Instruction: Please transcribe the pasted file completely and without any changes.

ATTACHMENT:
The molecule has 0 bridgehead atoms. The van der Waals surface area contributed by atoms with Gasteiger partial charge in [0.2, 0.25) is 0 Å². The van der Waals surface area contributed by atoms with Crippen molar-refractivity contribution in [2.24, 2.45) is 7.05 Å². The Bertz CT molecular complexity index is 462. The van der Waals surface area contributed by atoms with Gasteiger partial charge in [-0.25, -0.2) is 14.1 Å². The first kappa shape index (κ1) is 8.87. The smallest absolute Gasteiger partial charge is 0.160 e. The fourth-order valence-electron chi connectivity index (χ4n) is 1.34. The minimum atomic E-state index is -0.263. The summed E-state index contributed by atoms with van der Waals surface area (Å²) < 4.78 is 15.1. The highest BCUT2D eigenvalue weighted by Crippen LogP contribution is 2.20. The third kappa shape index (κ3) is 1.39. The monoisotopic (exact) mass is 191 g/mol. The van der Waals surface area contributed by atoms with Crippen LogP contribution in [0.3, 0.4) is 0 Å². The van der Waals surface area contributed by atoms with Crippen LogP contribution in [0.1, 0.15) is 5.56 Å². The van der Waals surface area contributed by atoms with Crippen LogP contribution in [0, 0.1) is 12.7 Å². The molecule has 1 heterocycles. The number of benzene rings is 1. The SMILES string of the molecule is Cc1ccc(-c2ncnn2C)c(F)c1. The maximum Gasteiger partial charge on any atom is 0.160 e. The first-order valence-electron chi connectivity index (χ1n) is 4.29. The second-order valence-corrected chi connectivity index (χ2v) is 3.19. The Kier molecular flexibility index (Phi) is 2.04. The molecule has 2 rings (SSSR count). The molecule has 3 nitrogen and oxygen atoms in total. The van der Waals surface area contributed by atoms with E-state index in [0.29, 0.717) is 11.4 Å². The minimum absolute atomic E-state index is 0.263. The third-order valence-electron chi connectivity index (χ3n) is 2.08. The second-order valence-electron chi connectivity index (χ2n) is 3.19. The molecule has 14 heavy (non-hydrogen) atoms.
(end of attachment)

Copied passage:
The molecule has 0 bridgehead atoms. The van der Waals surface area contributed by atoms with Gasteiger partial charge in [0.2, 0.25) is 0 Å². The van der Waals surface area contributed by atoms with Crippen molar-refractivity contribution in [2.24, 2.45) is 7.05 Å². The Bertz CT molecular complexity index is 462. The van der Waals surface area contributed by atoms with Gasteiger partial charge in [-0.25, -0.2) is 14.1 Å². The first kappa shape index (κ1) is 8.87. The smallest absolute Gasteiger partial charge is 0.160 e. The fourth-order valence-electron chi connectivity index (χ4n) is 1.34. The minimum atomic E-state index is -0.263. The summed E-state index contributed by atoms with van der Waals surface area (Å²) < 4.78 is 15.1. The highest BCUT2D eigenvalue weighted by Crippen LogP contribution is 2.20. The third kappa shape index (κ3) is 1.39. The monoisotopic (exact) mass is 191 g/mol. The van der Waals surface area contributed by atoms with Crippen LogP contribution in [0.3, 0.4) is 0 Å². The van der Waals surface area contributed by atoms with Crippen LogP contribution in [0.1, 0.15) is 5.56 Å². The van der Waals surface area contributed by atoms with Crippen LogP contribution in [0, 0.1) is 12.7 Å². The molecule has 1 heterocycles. The number of benzene rings is 1. The SMILES string of the molecule is Cc1ccc(-c2ncnn2C)c(F)c1. The maximum Gasteiger partial charge on any atom is 0.160 e. The first-order valence-electron chi connectivity index (χ1n) is 4.29. The second-order valence-corrected chi connectivity index (χ2v) is 3.19. The Kier molecular flexibility index (Phi) is 2.04. The molecule has 2 rings (SSSR count). The molecule has 3 nitrogen and oxygen atoms in total. The van der Waals surface area contributed by atoms with E-state index in [0.29, 0.717) is 11.4 Å². The minimum absolute atomic E-state index is 0.263. The third-order valence-electron chi connectivity index (χ3n) is 2.08. The second-order valence-electron chi connectivity index (χ2n) is 3.19. The molecule has 14 heavy (non-hydrogen) atoms.